Utilization of Portland cement with limestone powder and cement kiln dust for stabilization/solidification of oil-contaminated marl soil

Yassir M.H. Mustafa*, Omar S.Baghabra Al-Amoudi, Shamsad Ahmad, Mohammed Maslehuddin, Muhammad H. Al-Malack

*Corresponding author for this work

Research output: Contribution to journalArticlepeer-review

18 Scopus citations


Stabilization/solidification (S/S) is a technique that has been widely used to treat contaminated soils using several types of stabilizers, such as ordinary Portland cement (OPC). In this research, marl soil that was collected from eastern Saudi Arabia was contaminated by either diesel or crude oil at different dosages (i.e., 2.5, 5, and 10% by the dry weight of the soil) and tested to assess its geotechnical and environmental properties. Thereafter, the contaminated soil was stabilized using OPC, limestone powder (LSP), and cement kiln dust (CKD) at different proportions. The contaminated-stabilized soils were evaluated by measuring the changes in their geotechnical properties, and both metal and hydrocarbon contents. Results of this investigation indicated that the S/S treatment of the contaminated soils enhanced the compaction characteristics with a significant improvement in the unconfined compressive strength (UCS) results, and all of S/S-treated mixtures were found to pass the strength criterion of the U.S. Environmental Protection Agency (USEPA) (i.e., 340 kPa after 28 days of curing). Moreover, The UCS results of the stabilized soils were compared to the minimum strength requirements for both paved and unpaved road materials (i.e., 1380 and 690 kPa, respectively). Finally, scanning electron microscope (SEM) with energy dispersive X-ray spectroscopy (EDS) and X-ray diffraction (XRD) analyses were used to elucidate the changes in the microstructure of the stabilized soils.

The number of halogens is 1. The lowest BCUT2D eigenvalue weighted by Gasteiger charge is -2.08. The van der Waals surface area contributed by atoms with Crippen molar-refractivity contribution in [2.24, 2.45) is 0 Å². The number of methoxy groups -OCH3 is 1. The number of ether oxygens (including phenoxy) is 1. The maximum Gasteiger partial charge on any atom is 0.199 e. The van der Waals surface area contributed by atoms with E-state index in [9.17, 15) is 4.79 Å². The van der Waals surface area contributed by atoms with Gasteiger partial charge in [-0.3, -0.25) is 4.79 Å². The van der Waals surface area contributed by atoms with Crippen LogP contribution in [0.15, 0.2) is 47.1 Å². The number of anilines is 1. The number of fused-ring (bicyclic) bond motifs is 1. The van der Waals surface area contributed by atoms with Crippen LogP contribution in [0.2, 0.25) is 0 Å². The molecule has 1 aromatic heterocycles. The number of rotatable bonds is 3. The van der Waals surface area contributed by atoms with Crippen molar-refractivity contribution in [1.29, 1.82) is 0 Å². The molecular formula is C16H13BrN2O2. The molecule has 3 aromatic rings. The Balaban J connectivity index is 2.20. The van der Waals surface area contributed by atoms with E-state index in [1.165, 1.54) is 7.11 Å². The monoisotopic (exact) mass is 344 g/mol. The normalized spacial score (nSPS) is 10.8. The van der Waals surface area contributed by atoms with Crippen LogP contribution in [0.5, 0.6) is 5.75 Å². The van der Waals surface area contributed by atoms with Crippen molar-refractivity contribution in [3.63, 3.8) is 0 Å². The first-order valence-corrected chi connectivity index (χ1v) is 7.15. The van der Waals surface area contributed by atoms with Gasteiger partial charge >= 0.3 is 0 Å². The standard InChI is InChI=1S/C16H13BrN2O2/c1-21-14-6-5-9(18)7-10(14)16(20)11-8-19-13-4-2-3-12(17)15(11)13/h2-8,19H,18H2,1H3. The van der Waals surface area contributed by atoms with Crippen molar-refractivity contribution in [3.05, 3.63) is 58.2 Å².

Original languageEnglish
Pages (from-to)3196-3216
Number of pages21
JournalEnvironmental Science and Pollution Research
Issue number3
StatePublished - Jan 2021

Bibliographical note

Funding Information:
The authors gratefully acknowledge the support received from King Abdulaziz City for Science and Technology (KACST), Saudi Arabia, through King Fahd University of Petroleum & Minerals (KFUPM), Saudi Arabia, for carrying out this project under the National Science, Technology and Innovation Plan (NSTIP) funding (Project No. 15-ENV4643-04). Acknowledgment

Funding Information:
The technical support received from the Civil & Environmental Engineering Department and the Center for Engineering Research at the Research Institute, KFUPM are acknowledged.

Publisher Copyright:
© 2020, Springer-Verlag GmbH Germany, part of Springer Nature.


  • Contamination
  • Crude oil
  • Diesel
  • Marl
  • Microstructure
  • Stabilization/solidification

ASJC Scopus subject areas

  • Environmental Chemistry
  • Pollution
  • Health, Toxicology and Mutagenesis


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